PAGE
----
Directed to the fact that the above is all the evidence introduced in the case, these plaintiffs-in-error insist that "there is no evidence to support the jury's verdict", and that it "is contrary to the law applicable to cases of this kind". All the evidence is that Franklin, Malone and Miser took the calves from the barn of the owner, Britt. The only issue in the case was whether they feloniously took them that night by theft, or whether they were sold to them by Britt. There was no evidence whatever, direct or circumstantial, of the receipt of the calves by these men from a third party.

Receiving stolen goods, knowing the same to have been stolen, etc., is made a substantive felony by Code Sections 39-4217, 39-4218. Swaggerty v. State, 17 Tenn. 338, 341. Substantial evidence of the commission of such an offense must, of course, be offered in support of a verdict to that effect. Evidence sufficient to support a verdict of stealing the property is not, per se, sufficient to support a verdict of receiving such stolen property knowing it to be stolen, and with the intention of depriving the true owner thereof.

A decision directly in point is Parham v. State, 78 Tenn. 498, 500. Under the two count indictment in that case the Trial Judge instructed the jury with reference to the count charging receipt of stolen goods, etc. that before the jury could convict under that count

"the State must establish beyond a reasonable doubt the corpus delicti, and venue as above, and that some other person committed the larceny, and the prisoner received said hogs, or enough of them to be of some value, knowing them to be stolen."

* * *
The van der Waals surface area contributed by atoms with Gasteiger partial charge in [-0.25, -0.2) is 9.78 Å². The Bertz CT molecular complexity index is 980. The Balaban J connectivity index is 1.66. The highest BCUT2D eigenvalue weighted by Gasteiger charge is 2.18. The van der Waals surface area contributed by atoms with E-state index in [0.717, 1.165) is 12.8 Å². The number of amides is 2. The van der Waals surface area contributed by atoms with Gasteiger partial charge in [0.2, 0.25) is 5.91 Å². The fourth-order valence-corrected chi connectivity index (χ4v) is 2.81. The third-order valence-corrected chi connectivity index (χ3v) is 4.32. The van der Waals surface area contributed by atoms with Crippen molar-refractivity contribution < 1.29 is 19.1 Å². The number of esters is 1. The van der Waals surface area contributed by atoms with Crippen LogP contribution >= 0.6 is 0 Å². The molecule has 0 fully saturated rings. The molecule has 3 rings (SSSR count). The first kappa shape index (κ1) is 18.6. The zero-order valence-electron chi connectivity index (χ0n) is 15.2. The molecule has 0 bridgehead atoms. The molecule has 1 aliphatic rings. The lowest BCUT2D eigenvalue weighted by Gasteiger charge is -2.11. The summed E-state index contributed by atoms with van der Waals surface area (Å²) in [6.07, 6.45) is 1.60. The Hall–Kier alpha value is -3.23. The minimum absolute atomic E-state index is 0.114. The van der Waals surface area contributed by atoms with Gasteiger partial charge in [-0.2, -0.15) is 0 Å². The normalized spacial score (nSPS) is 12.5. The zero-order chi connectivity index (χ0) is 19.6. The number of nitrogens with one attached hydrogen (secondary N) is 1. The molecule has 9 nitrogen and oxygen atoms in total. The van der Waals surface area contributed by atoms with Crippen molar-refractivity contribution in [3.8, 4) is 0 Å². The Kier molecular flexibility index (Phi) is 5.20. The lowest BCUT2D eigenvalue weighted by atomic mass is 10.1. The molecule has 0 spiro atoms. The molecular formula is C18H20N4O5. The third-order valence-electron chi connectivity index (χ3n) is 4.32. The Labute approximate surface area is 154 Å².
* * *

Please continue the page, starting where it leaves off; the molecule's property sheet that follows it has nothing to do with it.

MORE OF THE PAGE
In commenting upon that charge and of a defect therein with which this opinion is not concerned, this Court in that case said:

"As a matter of fact, however, no proof was introduced by the State to sustain that count. All of the evidence bore upon the question of larceny. If the testimony embodied in the bill of exceptions does not show the defendant guilty of that offense, he is clearly not guilty of any offense."

This necessarily means exactly what the Trial Judge there charged to-wit, that evidence of the larceny is not evidence of receiving the stolen property with knowledge, etc.

In Parham v. State, supra, the jury returned a general verdict; hence, that verdict could be allocated to the count which was supported by substantial evidence. Such is not the situation here. The jury returned a verdict finding these defendants guilty under the count charging receipt, etc. This amounted in law to an acquittal of the count charging the theft of these calves. Directly in point is Asbury v. State, 178 Tenn. 43, 46-47, 154 S.W.2d 794, 795, as follows:

"(3) There was a second count in the indictment which charged the defendants with making an assault upon the body of Archie Sharp with force and arms and with intent to commit murder in the first degree. This is the count upon which the State should *420 have relied for a conviction. The jury, however, convicted the defendants upon the first count, their verdict being that the defendants `are guilty as charged in the indictment for conspiracy,' the effect of this verdict being to acquit the defendants of the crime set forth in the second count."

For a general statement of this rule see 52 C.J.S. Larceny ยง 156, Partial Verdict, p. 1013.

The aforementioned assignments of error will be sustained, the judgment reversed and the cause remanded with suggestion that the State recommend a verdict of not guilty or move that the case be nolled.